But both conflicts are employing tactics of “guilt by association,” pointing to funding methods to smear rival non-profits. Im Tirtzu receives funds from Christian Zionist organizations in the United States, a fact J Street has pointed to in order to counter-attack the student union. But at the same time, J Street has received funding from Arabs and Muslims with similar political goals. This has been used by its detractors as a whip, as well.

Perhaps this points to the need for the Jewish community to examine whether it wants funding from groups outside the community. Then again, it would be a wasted conversation because the funding will continue.

It is not a simple matter of conflicting political views. It seems that all these organizations, while indeed representing the political periphery, are trying to claim the political center. Im Tirtzu, calling itself a “Second Zionist Movement,” states one of its central goals to be creating a “centrist political movement” according to its website. At the same time, J Street wants to “broaden the public and policy debate in the U.S. about the Middle East” as if it were not wide enough. Both organizations, among many, are calling for a shift, not reinforcing the center.

Many of the established organizations involved in this right-left chasm indeed have many questions to answer and criticisms to address. The Anti-Defamation League for instance has alienated even conservative Jews for ‘crying wolf’ too often. The New Israel Fund, separate from Im Tritzu’s accusations, indeed has given large funds to organizations advocating boycotts of Israel, plus ridding the country of its official Jewish character and Law of Return – would American Jewish donors be happy with continuing to fund those groups if they knew any better?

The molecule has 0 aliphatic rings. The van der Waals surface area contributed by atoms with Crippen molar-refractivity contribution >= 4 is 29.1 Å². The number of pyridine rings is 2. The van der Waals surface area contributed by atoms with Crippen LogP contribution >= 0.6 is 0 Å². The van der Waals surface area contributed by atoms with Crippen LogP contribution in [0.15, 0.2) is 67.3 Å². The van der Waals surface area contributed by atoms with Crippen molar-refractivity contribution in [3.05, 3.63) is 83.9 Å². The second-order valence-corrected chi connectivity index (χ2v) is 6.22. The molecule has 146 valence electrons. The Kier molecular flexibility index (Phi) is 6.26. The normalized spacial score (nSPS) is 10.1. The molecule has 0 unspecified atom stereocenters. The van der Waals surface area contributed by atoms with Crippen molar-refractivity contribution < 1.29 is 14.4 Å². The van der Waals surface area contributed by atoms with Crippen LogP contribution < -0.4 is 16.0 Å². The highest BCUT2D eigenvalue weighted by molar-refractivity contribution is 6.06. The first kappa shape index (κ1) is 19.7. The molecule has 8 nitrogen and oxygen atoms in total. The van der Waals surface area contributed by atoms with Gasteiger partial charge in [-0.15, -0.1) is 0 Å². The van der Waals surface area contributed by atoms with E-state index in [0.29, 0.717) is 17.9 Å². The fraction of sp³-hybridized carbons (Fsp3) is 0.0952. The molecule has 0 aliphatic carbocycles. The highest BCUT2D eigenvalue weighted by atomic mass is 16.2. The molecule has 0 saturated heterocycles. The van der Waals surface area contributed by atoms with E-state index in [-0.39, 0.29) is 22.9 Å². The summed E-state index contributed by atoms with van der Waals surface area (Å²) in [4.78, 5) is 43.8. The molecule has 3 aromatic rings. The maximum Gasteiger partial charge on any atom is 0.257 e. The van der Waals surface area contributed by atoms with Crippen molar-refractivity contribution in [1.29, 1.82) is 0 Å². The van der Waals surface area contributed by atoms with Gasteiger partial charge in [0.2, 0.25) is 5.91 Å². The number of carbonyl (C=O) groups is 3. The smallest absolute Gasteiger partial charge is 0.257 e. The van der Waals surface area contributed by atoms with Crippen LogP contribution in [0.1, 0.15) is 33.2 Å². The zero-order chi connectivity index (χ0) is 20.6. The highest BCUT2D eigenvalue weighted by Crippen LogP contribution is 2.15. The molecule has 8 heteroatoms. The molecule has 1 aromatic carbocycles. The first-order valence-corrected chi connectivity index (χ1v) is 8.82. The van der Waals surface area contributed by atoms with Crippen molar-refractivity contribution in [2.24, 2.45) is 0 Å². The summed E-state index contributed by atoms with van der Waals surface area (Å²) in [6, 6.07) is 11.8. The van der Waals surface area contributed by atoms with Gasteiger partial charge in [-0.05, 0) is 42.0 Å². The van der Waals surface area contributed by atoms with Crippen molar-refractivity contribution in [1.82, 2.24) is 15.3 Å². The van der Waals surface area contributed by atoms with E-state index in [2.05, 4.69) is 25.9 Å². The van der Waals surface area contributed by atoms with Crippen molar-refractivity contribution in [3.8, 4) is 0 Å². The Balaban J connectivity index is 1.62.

It’s difficult to tell any of these organizations they don’t hone in on positions at the current Jewish political center – a two state solution, revitalizing the Zionist movement, integrating Israel’s minorities, and attacking anti-Semitism. But taking the high ground has earned all these groups associations with people who do not necessarily have Israel’s or Jews’ best interests in mind.

I do not purport to support all the above-mentioned positions – a two-state solution is a good long term idea – but that puts me in the minority. It’s easier to support the latter three. Nevertheless, I am concerned that many groups have gotten to involved in particular causes, separating issues that are inextricably tied together and by default associating themselves with political extremes.

The political center in Jewish and Israel activism is facing dissent from both sides these days, perhaps reflecting the center’s weakness. More likely, the social networking age has enabled strong organizing on even the most peripheral political activists. Long periods of debate are ahead for the Jewish world – hopefully it all revolves around the community’s best interests.

Also see JJ Goldberg’s critique of J Street’s first convention for his take on its position between a left-wing political option and moderate organization.